Tourists travel to see unspoiled beaches and native flora and fauna, and ideally, to see people living in a healthy relationship with their land. But if the Jamaican government sells out to Chinese developers, reversing its environmental protection laws and going against its own constitution, it will send the message that investing in tourism in Jamaica is unwise.

There is still time to help the Jamaican people save their national treasure. Both Jamaica and China care about international opinion. Letters expressing concern and signatures on a petition may persuade Prime Minister Portia Simpson-Miller to stop the proposed development.

Kenroy "Booms" Williams holds an Amerrican crocodile, Crocodylus acutus, a Vulnerable species from the Portland Bight Protected Area of Jamaica in the palm of his hand. (Photo: Robin Moore)
Kenroy “Booms” Williams holds an Amerrican crocodile, Crocodylus acutus, a Vulnerable species from the Portland Bight Protected Area of Jamaica in the palm of his hand. (Photo: Robin Moore)

Of his work as guardian of the reptiles, Booms says, “My family and friends? Some of them think it’s awesome. … Some of them ask me if I really touch the lizards and some think I’m crazy when they hear about the crocodiles. But the truth of the matter is that they don’t understand, and I know that. ‘Cause if they were here like me, they would understand. We are at one with nature.”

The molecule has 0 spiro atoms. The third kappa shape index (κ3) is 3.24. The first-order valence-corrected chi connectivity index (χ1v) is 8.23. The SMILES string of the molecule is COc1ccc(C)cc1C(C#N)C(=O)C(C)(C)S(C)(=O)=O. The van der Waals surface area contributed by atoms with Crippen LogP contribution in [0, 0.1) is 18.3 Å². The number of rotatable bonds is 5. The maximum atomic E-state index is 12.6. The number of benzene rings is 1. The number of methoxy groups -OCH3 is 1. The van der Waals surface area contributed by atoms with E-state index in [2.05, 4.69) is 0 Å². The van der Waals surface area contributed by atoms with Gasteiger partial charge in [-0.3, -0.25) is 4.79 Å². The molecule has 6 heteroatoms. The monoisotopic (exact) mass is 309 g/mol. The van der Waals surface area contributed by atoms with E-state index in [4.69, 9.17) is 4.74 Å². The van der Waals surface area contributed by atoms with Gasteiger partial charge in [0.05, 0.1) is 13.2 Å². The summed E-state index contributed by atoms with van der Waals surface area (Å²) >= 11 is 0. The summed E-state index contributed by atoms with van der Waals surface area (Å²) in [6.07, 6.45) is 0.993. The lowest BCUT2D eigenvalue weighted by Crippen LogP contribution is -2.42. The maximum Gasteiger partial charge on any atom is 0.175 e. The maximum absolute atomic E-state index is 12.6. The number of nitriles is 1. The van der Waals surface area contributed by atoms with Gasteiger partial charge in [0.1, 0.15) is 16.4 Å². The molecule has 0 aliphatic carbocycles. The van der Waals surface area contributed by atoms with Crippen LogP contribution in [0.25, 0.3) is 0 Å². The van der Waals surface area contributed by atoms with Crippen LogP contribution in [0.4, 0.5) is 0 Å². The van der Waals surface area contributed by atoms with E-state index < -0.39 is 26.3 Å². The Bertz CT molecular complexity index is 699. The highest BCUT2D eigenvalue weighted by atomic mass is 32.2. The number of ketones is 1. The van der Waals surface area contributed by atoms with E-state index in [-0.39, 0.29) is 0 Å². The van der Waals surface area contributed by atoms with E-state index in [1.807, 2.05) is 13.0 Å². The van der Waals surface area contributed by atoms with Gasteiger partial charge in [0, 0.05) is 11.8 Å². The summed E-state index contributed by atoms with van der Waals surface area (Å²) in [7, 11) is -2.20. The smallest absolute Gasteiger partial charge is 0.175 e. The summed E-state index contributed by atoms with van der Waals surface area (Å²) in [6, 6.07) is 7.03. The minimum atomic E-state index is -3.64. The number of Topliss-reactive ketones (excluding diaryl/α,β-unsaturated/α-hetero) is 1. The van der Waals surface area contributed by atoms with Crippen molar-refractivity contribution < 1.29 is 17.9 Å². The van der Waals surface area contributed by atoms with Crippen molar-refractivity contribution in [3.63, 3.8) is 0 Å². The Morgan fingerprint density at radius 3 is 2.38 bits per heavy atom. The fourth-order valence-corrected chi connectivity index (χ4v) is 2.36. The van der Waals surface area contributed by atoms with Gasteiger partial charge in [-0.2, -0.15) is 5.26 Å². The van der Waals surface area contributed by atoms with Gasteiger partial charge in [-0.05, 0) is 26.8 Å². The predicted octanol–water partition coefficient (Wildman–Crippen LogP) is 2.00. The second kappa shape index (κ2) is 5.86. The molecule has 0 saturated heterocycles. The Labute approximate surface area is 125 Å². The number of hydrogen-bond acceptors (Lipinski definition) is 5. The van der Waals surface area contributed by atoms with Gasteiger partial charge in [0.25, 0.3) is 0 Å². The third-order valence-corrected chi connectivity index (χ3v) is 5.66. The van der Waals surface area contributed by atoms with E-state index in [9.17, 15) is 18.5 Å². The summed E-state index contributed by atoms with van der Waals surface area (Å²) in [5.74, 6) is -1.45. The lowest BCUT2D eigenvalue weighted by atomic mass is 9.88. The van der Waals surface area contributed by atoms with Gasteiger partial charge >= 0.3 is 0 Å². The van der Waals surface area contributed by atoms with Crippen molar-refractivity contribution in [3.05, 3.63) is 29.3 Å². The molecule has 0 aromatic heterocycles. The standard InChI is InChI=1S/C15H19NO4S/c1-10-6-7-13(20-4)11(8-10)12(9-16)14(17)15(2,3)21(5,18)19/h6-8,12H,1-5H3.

A young Amercian crocodile, Crocodylus acutus, among mangroves in a lagoon in Portland Bight Protected Area in Jamaica. (Photo: Robin Moore)
A young Amercian crocodile, Crocodylus acutus, among mangroves in a lagoon in Portland Bight Protected Area in Jamaica. (Photo: Robin Moore)

18 thoughts on “Jamaica Selling Out Its Paradise: CNN Op-Ed by Wendy Townsend

  1. The biggest fear in this deal is CHINA. We all know their development practices in Africa and elsewhere and fear they will not only do the same in Jamaica, but that Government is making Chinese investors into Most Favoured People, above the native population, free to destroy both the land with dredging and the air with coal power. We just can’t sit back and let it happen without making an effort.

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    1. I am afraid you are right, and I really, really don’t want to sound like a xenophobe. But I have read so many reports about what they have done in Cameroon, Kenya and other African countries in particular – they certainly have not uplifted the people of that country by providing jobs and opportunity. They have created enclaves and destroyed the environment. Even in St. Ann not long ago NEPA sanctioned China Harbour Engineering Company for clearing more land (pristine forest) than they were allowed to, to build the highway. No, we cannot sit back, although sometimes I think all I do is ring alarm bells…

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      1. I am adding comments from a Facebook friend, John Wyatt: Thanks for sharing Emma. Maybe you have some readers still unaware of the crisis in progress over the Goat islands. As always, trying to give a balanced viewpoint, two comments on the article. Whilst the No! campaign places huge emphasis on destruction of the Goat islands threatening a (proposed) Iguana refuge, there are no proven iguana there at present: I fear this campaign partly detracts from the main threat which is degradation of Hellshire by hunters, charcoal makers and human encroachment. More effort needs to be placed on preserving Hellshire intact. Secondly it is not true that Hellshire is ” the only place on earth — other than the Goat Islands — that they can survive.” I believe the ISIS report also identifies Portland Ridge as a less investigated but suitable environmental release site.. Ref follows: http://www.iucn-isg.org/species/iguana-species/cyclura-collei/